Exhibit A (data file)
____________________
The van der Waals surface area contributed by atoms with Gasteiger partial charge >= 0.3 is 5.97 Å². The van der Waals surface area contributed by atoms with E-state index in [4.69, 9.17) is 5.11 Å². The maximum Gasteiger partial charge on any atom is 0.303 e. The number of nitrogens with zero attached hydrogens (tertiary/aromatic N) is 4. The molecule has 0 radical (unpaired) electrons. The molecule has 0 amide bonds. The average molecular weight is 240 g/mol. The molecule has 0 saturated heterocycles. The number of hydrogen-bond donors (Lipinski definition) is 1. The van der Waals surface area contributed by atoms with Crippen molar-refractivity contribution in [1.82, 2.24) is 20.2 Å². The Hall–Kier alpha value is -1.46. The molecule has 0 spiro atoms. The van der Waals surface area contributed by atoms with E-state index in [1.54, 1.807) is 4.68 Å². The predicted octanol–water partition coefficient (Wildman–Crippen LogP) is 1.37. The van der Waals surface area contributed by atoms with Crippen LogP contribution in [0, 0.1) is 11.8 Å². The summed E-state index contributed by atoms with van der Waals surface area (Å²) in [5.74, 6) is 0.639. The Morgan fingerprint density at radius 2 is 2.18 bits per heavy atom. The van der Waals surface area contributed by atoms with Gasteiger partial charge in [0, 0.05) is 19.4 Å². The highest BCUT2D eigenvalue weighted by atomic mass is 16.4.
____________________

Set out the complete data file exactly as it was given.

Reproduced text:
The van der Waals surface area contributed by atoms with Gasteiger partial charge >= 0.3 is 5.97 Å². The van der Waals surface area contributed by atoms with E-state index in [4.69, 9.17) is 5.11 Å². The maximum Gasteiger partial charge on any atom is 0.303 e. The number of nitrogens with zero attached hydrogens (tertiary/aromatic N) is 4. The molecule has 0 radical (unpaired) electrons. The molecule has 0 amide bonds. The average molecular weight is 240 g/mol. The molecule has 0 saturated heterocycles. The number of hydrogen-bond donors (Lipinski definition) is 1. The van der Waals surface area contributed by atoms with Crippen molar-refractivity contribution in [1.82, 2.24) is 20.2 Å². The Hall–Kier alpha value is -1.46. The molecule has 0 spiro atoms. The van der Waals surface area contributed by atoms with E-state index in [1.54, 1.807) is 4.68 Å². The predicted octanol–water partition coefficient (Wildman–Crippen LogP) is 1.37. The van der Waals surface area contributed by atoms with Crippen LogP contribution in [0, 0.1) is 11.8 Å². The summed E-state index contributed by atoms with van der Waals surface area (Å²) in [5.74, 6) is 0.639. The Morgan fingerprint density at radius 2 is 2.18 bits per heavy atom. The van der Waals surface area contributed by atoms with Gasteiger partial charge in [0, 0.05) is 19.4 Å². The highest BCUT2D eigenvalue weighted by atomic mass is 16.4.